Back on the mainland, this Saturday also sees the return of Tris McCall to the Brennan Courthouse, 583 Newark Avenue in Jersey City. This time, he's bringing fellow Jersey rock kids Crayon Rosary and Joe Condiracci with him to make it a killer bill at the courthouse. Cover is $8, show's at 8 p.m. Insert your own "take no prisoners" joke here.
And on the topic of Saturday nights, set aside the following one, October 1, for the first live show in years from one of the definitive Hoboken bands of the '90s, The Gefkens. The original three members will be recreating their groovy power-pop magic at Maxwell's on a bill that also boasts Marjorie Fair and The Redwalls. It's a 9:30 show, and another bargain $8 cover. Get yer ducats at Ticketweb. After the show, walk all of one block downtown and three blocks west to The Goldhawk for the band's afterparty, where yours truly will spin music that's got a backbeat you can't lose it.
Tuesday, September 20, 2005
So, that was fun. Chris Stamey, Gene Holder, and Will Rigby look like older versions of themselves, but if it weren't for the voice I'd swear that the guy with the mustache and shaved head standing where Peter Holsapple was supposed to be wasn't him. Not that I'm one to talk; some people I haven't seen in years have had trouble recognizing me since I shaved my head, too. Peter doesn't look bad at all, he just looks way different. Aside from that mildly surprising visual aspect, The dB's neither shocked nor disappointed in their triumphant return to Hoboken last night.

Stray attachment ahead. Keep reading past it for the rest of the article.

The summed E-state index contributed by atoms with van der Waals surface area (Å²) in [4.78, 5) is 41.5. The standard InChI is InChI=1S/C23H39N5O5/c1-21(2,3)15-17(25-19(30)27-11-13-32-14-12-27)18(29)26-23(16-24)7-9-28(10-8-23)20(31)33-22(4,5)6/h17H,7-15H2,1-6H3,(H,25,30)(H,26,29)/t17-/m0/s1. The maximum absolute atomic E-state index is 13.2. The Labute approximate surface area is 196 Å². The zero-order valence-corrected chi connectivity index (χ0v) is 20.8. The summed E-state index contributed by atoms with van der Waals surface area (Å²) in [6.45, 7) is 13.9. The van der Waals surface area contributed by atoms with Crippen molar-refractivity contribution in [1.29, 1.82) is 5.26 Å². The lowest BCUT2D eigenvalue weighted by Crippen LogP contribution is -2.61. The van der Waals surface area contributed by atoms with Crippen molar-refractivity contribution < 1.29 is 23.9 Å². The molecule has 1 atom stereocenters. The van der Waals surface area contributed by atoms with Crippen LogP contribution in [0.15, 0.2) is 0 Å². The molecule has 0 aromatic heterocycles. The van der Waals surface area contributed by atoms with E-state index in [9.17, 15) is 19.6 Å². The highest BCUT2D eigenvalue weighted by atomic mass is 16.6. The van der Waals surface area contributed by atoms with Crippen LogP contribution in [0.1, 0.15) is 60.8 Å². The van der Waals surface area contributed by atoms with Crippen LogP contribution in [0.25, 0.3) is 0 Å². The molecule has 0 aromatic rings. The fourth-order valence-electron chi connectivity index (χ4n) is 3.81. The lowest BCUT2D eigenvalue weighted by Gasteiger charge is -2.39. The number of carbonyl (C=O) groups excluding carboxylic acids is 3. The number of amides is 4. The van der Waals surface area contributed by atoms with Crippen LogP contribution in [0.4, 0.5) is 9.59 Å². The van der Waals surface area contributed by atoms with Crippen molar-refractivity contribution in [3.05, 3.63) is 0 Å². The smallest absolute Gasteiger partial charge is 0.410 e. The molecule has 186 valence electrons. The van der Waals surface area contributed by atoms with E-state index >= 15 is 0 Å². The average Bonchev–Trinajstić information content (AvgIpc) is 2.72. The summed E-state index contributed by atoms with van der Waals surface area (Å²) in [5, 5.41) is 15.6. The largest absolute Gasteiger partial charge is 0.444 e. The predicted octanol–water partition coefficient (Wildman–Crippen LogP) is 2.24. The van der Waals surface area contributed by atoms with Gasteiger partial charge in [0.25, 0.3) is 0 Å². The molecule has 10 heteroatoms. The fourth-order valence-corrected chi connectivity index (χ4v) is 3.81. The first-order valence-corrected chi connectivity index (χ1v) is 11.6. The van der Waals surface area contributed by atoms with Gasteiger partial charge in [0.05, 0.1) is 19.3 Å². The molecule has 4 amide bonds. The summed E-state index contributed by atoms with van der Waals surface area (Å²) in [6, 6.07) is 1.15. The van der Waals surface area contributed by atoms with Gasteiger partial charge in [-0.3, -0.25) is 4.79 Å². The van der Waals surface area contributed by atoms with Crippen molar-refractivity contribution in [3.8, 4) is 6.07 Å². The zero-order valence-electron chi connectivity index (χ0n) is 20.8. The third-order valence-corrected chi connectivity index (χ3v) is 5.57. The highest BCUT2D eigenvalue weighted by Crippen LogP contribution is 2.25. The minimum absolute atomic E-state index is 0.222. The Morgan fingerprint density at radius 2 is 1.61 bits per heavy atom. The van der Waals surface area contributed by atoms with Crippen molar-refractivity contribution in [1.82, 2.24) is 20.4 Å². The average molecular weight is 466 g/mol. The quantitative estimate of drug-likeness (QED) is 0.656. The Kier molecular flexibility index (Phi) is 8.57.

Opening with "Ask For Jill" and "Big Brown Eyes" and leaning heavily on material from their classic first two albums, Stands For Decibels and Repercussion, the boys soldiered gamely through sound problems that got so bad that at one point they threatened to take a break just five or so songs into the set. Things improved, and though there seemed to be some tentative moments onstage, by the time they closed the set proper with "Neverland," they were locked in. Disappointingly, nothing from the classic Holsapple/Stamey album Mavericks made it into the set. Of the three new songs they played, the two in the encore set "That Time Is Gone" and "Something Real" really stood out as strong material. Photos here (not mine; my digital cam broke) and a great fan review here.